It's that time of year again, when the women's Championship Tour and men's Qualifying Series heads to Portugal for the first of a series of European events, the Cascais Women's Pro, which starts Weds., Sept. 27, and the EDP Billabong Pro Cascais 2017, which kicks off Tuesday Sept. 26. While the men will battle for a massive points payday, QS surfers vying for a spot on the 2018 Tour still have the Triple Crown of Surfing left, to make their last spring toward achieving their surfing dreams.
But for the women surfing their derrières off for a shot at winning the World Title, time is running out. After Cascais, there's just France and Maui left before one woman hoists the shiny cup above her head and steps into history. For those trying to boost their positions on Tour, the pressure might as well be the same: At one of the rankings spectrum -- where women ranked No. 1 - 10 requalify automatically -- it's about aiming for the stars. At the other, it's sheer survival. Which means that every heat at the Portuguese beach break matters. Here are a few of the women with the most to gain in Cascais, and the most to lose.
The Australian Tour veteran may not have won the Swatch Pro at Trestles earlier this month, but she left with something that, arguably, is worth even more: The No. 1 spot on the Jeep Leaderboard, and the lovely yellow jersey that goes with it. Her lead, however, is precarious. She's a mere 300 points ahead of Courtney Conlogue, who's in No. 2, and 400 ahead of Tyler Wright, the reigning World Champ, who's at No. 3. Which is all to say that the margins could hardly be narrower. If Fitzgibbons wants to finally achieve one of the few career coups that have eluded her, she'll need to go as far as possible in the Cascais event to put some numeric distance between her and the hungry pack at her heels. (Having her competitors fall out early wouldn't hurt either.) The good news for Fitzgibbons is that her track record in Cascais is muito bom. She has the highest Heat Win Percentage of any surfer on Tour, at 71 percent, which give her some confidence as she heads to the old continent.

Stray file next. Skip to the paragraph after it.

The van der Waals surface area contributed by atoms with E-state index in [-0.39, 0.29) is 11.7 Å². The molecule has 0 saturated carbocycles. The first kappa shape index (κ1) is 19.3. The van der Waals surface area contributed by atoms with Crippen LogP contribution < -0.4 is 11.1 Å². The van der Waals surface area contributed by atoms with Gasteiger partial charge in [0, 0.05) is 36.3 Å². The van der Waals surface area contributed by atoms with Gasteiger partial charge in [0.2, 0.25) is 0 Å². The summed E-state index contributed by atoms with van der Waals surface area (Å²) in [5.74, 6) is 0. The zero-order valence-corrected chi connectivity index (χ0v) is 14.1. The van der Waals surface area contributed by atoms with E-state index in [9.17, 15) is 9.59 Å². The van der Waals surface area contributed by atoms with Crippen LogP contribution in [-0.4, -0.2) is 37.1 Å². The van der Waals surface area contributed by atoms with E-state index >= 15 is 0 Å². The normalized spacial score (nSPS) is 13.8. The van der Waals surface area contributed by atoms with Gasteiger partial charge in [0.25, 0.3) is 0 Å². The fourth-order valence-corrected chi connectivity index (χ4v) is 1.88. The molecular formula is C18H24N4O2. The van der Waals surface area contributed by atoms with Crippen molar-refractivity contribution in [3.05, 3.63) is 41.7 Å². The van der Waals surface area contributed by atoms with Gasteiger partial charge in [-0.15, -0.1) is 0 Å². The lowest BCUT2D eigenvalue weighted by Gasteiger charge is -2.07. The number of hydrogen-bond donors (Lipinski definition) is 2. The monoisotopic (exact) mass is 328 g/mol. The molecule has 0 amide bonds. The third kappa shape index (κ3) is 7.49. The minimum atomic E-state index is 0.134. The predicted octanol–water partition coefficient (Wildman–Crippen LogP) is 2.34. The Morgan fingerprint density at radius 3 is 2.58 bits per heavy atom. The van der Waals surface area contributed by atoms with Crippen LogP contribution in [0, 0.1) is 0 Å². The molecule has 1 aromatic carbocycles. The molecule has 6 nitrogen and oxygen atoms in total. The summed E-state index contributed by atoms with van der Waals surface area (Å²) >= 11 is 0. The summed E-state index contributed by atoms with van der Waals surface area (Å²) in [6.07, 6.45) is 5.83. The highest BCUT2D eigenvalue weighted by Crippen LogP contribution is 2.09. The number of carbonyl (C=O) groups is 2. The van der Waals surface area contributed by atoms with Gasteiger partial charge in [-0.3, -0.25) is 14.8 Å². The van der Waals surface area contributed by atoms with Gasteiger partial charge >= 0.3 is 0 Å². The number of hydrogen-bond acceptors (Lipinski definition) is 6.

At World No. 2, the California native is returning to Cascais in a similar spot as she was last year, when she hit the soft European sand in a neck-and-neck Title battle with eventual winner Tyler Wright. In fact, not only did Conlogue's win here in 2016 push the Title race to France, she has won the event for the past two years running. Unlike previous years, the swell forecast for Cascais next week is incredibly good, with the kind of powerful conditions in which Conlogue thrives. With the World No. 1 rank so close that she can practically feel its silky glory in her fingers, another win here would only fire her up even more. Conlogue isn't one to back down when the going gets tough. Expect her to take her stellar record here and run -- er, surf -- with it.
Oahu native Coco Ho is one of those surfers whose talent, like that of Sage Erickson, has never been in question. But while Erickson has kicked into an entirely new, more confident gear this year, Ho's competitive success is still coming in fits and starts. She hit a season best in July, when she made the Semifinals at the Vans US Open of Surfing. But at the very next event event, she lost early and left with a throwaway 13th-place finish. Heading into Cascais, Ho sits at No. 12 on the CT ranks and No. 7 -- approximately the cutoff, depending on how the women ahead of her fare -- on the QS, which puts the kind of year-end pressure on her that every surfer strives to avoid. Without the guarantee of requalification through the QS, which is how Ho has tended to keep her CT spot, she'll need to dial up her game face a few notches when she lands in Lisbon. Her record there is, unfortunately, not great. In four events surfed, she has won just six heats. Hopefully she can pull off a turnaround under the Portuguese sun, and jump a few spots up, into safer rankings terrain.
French surfer Pauline Ado is having a remarkably better second half of the season than her first. After a string of non-stop 13th-place finishes, turned a corner in Huntington Beach, where she finished in fifth place. At the very next event, at Trestles, she left with a 9th-place finish, but her confidence was still in an upswing. Now, heading into Cascais, Ado is ranked No. 14 on the CT and No. 16 on the QS -- effectively, survival mode for the rest of the year. But Portugal could be just what the doctor ordered (along with other well-known curatives like fish, wine, and a stiff Atlantic wind). With a mere .18 HWP her track record isn't anything to email home about. But European beachies are her home turf, which could inspire a better run here. She'll be surfing the very first heat of the event, against Californians Erickson and Lakey Peterson in Round One, which could push her to take home field advantage.
Catch Ado, Ho, and the rest of the Top 17 live daily at the Cascais Women's Pro from Weds., Sept. 27 to Oct. 5, as well as daily replays following live action, on the WSL.